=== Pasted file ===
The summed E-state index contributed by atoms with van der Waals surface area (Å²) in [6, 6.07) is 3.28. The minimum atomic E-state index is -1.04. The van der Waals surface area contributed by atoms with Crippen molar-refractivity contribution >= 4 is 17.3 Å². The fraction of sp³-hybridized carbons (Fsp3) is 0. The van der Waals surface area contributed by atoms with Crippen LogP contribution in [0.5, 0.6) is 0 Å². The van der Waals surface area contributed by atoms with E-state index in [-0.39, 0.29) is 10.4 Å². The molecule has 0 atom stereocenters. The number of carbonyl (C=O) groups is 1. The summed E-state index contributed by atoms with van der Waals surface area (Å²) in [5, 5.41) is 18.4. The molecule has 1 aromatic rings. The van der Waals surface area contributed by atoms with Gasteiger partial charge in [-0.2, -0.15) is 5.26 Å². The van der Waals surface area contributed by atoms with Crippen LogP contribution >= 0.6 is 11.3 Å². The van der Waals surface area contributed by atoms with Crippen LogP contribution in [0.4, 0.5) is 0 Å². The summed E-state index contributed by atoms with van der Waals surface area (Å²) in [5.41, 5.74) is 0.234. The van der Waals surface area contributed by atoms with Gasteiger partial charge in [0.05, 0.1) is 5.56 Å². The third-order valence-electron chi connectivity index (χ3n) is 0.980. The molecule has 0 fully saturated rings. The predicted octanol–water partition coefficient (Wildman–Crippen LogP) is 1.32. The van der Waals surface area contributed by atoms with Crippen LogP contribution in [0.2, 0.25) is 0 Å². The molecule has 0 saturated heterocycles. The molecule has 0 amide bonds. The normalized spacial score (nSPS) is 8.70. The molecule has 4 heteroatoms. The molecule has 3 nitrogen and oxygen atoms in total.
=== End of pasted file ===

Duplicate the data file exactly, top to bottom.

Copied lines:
The summed E-state index contributed by atoms with van der Waals surface area (Å²) in [6, 6.07) is 3.28. The minimum atomic E-state index is -1.04. The van der Waals surface area contributed by atoms with Crippen molar-refractivity contribution >= 4 is 17.3 Å². The fraction of sp³-hybridized carbons (Fsp3) is 0. The van der Waals surface area contributed by atoms with Crippen LogP contribution in [0.5, 0.6) is 0 Å². The van der Waals surface area contributed by atoms with E-state index in [-0.39, 0.29) is 10.4 Å². The molecule has 0 atom stereocenters. The number of carbonyl (C=O) groups is 1. The summed E-state index contributed by atoms with van der Waals surface area (Å²) in [5, 5.41) is 18.4. The molecule has 1 aromatic rings. The van der Waals surface area contributed by atoms with Gasteiger partial charge in [-0.2, -0.15) is 5.26 Å². The van der Waals surface area contributed by atoms with Crippen LogP contribution >= 0.6 is 11.3 Å². The van der Waals surface area contributed by atoms with Crippen LogP contribution in [0.4, 0.5) is 0 Å². The summed E-state index contributed by atoms with van der Waals surface area (Å²) in [5.41, 5.74) is 0.234. The van der Waals surface area contributed by atoms with Gasteiger partial charge in [0.05, 0.1) is 5.56 Å². The third-order valence-electron chi connectivity index (χ3n) is 0.980. The molecule has 0 fully saturated rings. The predicted octanol–water partition coefficient (Wildman–Crippen LogP) is 1.32. The van der Waals surface area contributed by atoms with Crippen LogP contribution in [0.2, 0.25) is 0 Å². The molecule has 0 saturated heterocycles. The molecule has 0 amide bonds. The normalized spacial score (nSPS) is 8.70. The molecule has 4 heteroatoms. The molecule has 3 nitrogen and oxygen atoms in total.